Texas President Says He 'Cannot Comprehend' Paying College Athletes

Tim Daniels@TimDanielsBRFeatured ColumnistApril 20, 2017

Tom Herman, center, poses with athletic director Mike Perrin, left, and school president Gregory Fenves, right, during a news conference where he was introduced at Texas' new head NCAA college football coach, Sunday, Nov. 27, 2016, in Austin. (AP Photo/Eric Gay)
Eric Gay/Associated Press

University of Texas president Gregory L. Fenves said during an interview concerning a class-action NCAA antitrust lawsuit he "cannot comprehend" the school potentially paying student-athletes.

On Wednesday, Brian Davis of the American-Statesman passed along comments Fenves made to defense expert Kenneth Elzinga in February, which have now become public.

The president said he "cannot comprehend how athletics could be a part of university life" and argued "students go to games to watch their fellow students compete, and that they would not be as interested in attending if the players were professional."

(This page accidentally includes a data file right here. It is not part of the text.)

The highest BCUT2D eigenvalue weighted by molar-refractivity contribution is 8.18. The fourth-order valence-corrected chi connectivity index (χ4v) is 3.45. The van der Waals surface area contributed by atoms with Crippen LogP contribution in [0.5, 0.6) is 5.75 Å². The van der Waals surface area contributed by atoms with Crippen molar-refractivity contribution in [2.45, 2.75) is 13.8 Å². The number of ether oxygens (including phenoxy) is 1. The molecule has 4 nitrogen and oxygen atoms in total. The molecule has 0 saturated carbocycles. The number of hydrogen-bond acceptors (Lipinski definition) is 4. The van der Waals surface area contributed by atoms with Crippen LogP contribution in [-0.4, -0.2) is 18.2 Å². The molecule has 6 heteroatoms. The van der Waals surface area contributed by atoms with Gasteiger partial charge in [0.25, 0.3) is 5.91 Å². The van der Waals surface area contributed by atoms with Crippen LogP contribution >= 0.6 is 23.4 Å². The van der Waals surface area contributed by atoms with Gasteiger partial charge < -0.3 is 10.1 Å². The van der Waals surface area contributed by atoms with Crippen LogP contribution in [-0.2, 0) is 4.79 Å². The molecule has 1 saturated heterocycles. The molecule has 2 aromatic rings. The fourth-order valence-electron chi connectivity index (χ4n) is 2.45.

Paying college athletes a salary in addition to their scholarship has been a hot-button topic for a long time, but the idea has always been met with firm resistance by the NCAA and its member schools.

Although the argument against more compensation is usually based on financial reasoning, Fenves suggested the impact it could have on the college community is an equally large problem. That's likely because the Longhorns generate plenty of money.

Jon Solomon of CBS Sports reported Texas led all college athletic departments by posting $179.6 million in revenue during the 2014-15 school year. In all, 28 schools recorded revenues of over $100 million during that time period.

More recently, the Longhorns unveiled new football lockers loaded with modern amenities, including a 43-inch, high-definition television attached to each one. The estimated cost for each player stall was an eye-popping $10,500.

Fenves doesn't think those numbers should result in student-athletes getting paid, though. The American-Statesman noted he fears that decision would destroy the unique nature of collegiate sports and cause alumni to view their alma mater as "just another professional sports team."

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